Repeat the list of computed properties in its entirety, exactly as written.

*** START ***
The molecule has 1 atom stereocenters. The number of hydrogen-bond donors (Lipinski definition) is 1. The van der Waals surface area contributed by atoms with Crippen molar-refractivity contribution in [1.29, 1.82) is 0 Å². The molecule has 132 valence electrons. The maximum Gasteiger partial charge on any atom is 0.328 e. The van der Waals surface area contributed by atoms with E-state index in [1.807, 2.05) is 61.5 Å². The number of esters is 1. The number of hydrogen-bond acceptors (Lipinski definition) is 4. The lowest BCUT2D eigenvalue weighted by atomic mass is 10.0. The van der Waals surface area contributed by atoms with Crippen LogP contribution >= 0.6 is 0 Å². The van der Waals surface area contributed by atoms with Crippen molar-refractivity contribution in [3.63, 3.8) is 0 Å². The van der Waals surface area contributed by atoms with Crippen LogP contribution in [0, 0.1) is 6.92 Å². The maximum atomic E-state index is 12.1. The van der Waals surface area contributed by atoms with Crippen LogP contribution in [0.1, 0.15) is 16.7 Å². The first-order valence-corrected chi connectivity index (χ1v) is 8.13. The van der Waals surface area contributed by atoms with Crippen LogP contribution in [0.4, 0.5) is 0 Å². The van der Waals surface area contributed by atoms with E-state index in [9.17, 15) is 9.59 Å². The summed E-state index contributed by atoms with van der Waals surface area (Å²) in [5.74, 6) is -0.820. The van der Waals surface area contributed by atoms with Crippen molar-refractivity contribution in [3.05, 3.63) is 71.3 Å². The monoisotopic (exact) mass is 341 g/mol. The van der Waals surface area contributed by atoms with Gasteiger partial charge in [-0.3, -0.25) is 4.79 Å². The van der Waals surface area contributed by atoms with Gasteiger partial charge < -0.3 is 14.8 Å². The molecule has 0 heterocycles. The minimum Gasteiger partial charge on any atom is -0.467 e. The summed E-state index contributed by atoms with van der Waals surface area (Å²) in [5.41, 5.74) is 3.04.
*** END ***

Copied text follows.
The molecule has 1 atom stereocenters. The number of hydrogen-bond donors (Lipinski definition) is 1. The van der Waals surface area contributed by atoms with Crippen molar-refractivity contribution in [1.29, 1.82) is 0 Å². The molecule has 132 valence electrons. The maximum Gasteiger partial charge on any atom is 0.328 e. The van der Waals surface area contributed by atoms with E-state index in [1.807, 2.05) is 61.5 Å². The number of esters is 1. The number of hydrogen-bond acceptors (Lipinski definition) is 4. The lowest BCUT2D eigenvalue weighted by atomic mass is 10.0. The van der Waals surface area contributed by atoms with Crippen LogP contribution >= 0.6 is 0 Å². The van der Waals surface area contributed by atoms with Crippen molar-refractivity contribution in [3.63, 3.8) is 0 Å². The van der Waals surface area contributed by atoms with Crippen LogP contribution in [0, 0.1) is 6.92 Å². The maximum atomic E-state index is 12.1. The van der Waals surface area contributed by atoms with Crippen LogP contribution in [0.1, 0.15) is 16.7 Å². The first-order valence-corrected chi connectivity index (χ1v) is 8.13. The van der Waals surface area contributed by atoms with Crippen LogP contribution in [0.4, 0.5) is 0 Å². The van der Waals surface area contributed by atoms with E-state index in [9.17, 15) is 9.59 Å². The summed E-state index contributed by atoms with van der Waals surface area (Å²) in [5.74, 6) is -0.820. The van der Waals surface area contributed by atoms with Crippen molar-refractivity contribution in [3.05, 3.63) is 71.3 Å². The monoisotopic (exact) mass is 341 g/mol. The van der Waals surface area contributed by atoms with Gasteiger partial charge in [-0.3, -0.25) is 4.79 Å². The van der Waals surface area contributed by atoms with Gasteiger partial charge < -0.3 is 14.8 Å². The molecule has 0 heterocycles. The minimum Gasteiger partial charge on any atom is -0.467 e. The summed E-state index contributed by atoms with van der Waals surface area (Å²) in [5.41, 5.74) is 3.04.